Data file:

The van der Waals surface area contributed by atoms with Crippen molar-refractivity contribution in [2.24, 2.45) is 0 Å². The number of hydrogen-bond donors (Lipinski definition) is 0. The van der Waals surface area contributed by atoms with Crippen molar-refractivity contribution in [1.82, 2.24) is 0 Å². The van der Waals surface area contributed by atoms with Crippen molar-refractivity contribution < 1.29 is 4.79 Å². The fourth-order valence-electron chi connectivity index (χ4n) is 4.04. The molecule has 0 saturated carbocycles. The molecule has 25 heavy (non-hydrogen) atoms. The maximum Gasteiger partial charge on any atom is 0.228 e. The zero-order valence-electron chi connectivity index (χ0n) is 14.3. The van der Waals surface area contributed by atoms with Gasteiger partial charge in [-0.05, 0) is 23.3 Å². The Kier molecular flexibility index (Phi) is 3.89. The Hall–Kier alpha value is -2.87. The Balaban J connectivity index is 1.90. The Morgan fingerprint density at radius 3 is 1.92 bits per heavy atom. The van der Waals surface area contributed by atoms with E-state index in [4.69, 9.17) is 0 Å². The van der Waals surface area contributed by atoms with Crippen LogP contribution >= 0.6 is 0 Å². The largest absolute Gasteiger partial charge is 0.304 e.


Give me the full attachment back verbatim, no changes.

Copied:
The van der Waals surface area contributed by atoms with Crippen molar-refractivity contribution in [2.24, 2.45) is 0 Å². The number of hydrogen-bond donors (Lipinski definition) is 0. The van der Waals surface area contributed by atoms with Crippen molar-refractivity contribution in [1.82, 2.24) is 0 Å². The van der Waals surface area contributed by atoms with Crippen molar-refractivity contribution < 1.29 is 4.79 Å². The fourth-order valence-electron chi connectivity index (χ4n) is 4.04. The molecule has 0 saturated carbocycles. The molecule has 25 heavy (non-hydrogen) atoms. The maximum Gasteiger partial charge on any atom is 0.228 e. The zero-order valence-electron chi connectivity index (χ0n) is 14.3. The van der Waals surface area contributed by atoms with Gasteiger partial charge in [-0.05, 0) is 23.3 Å². The Kier molecular flexibility index (Phi) is 3.89. The Hall–Kier alpha value is -2.87. The Balaban J connectivity index is 1.90. The Morgan fingerprint density at radius 3 is 1.92 bits per heavy atom. The van der Waals surface area contributed by atoms with E-state index in [4.69, 9.17) is 0 Å². The van der Waals surface area contributed by atoms with Crippen LogP contribution >= 0.6 is 0 Å². The largest absolute Gasteiger partial charge is 0.304 e.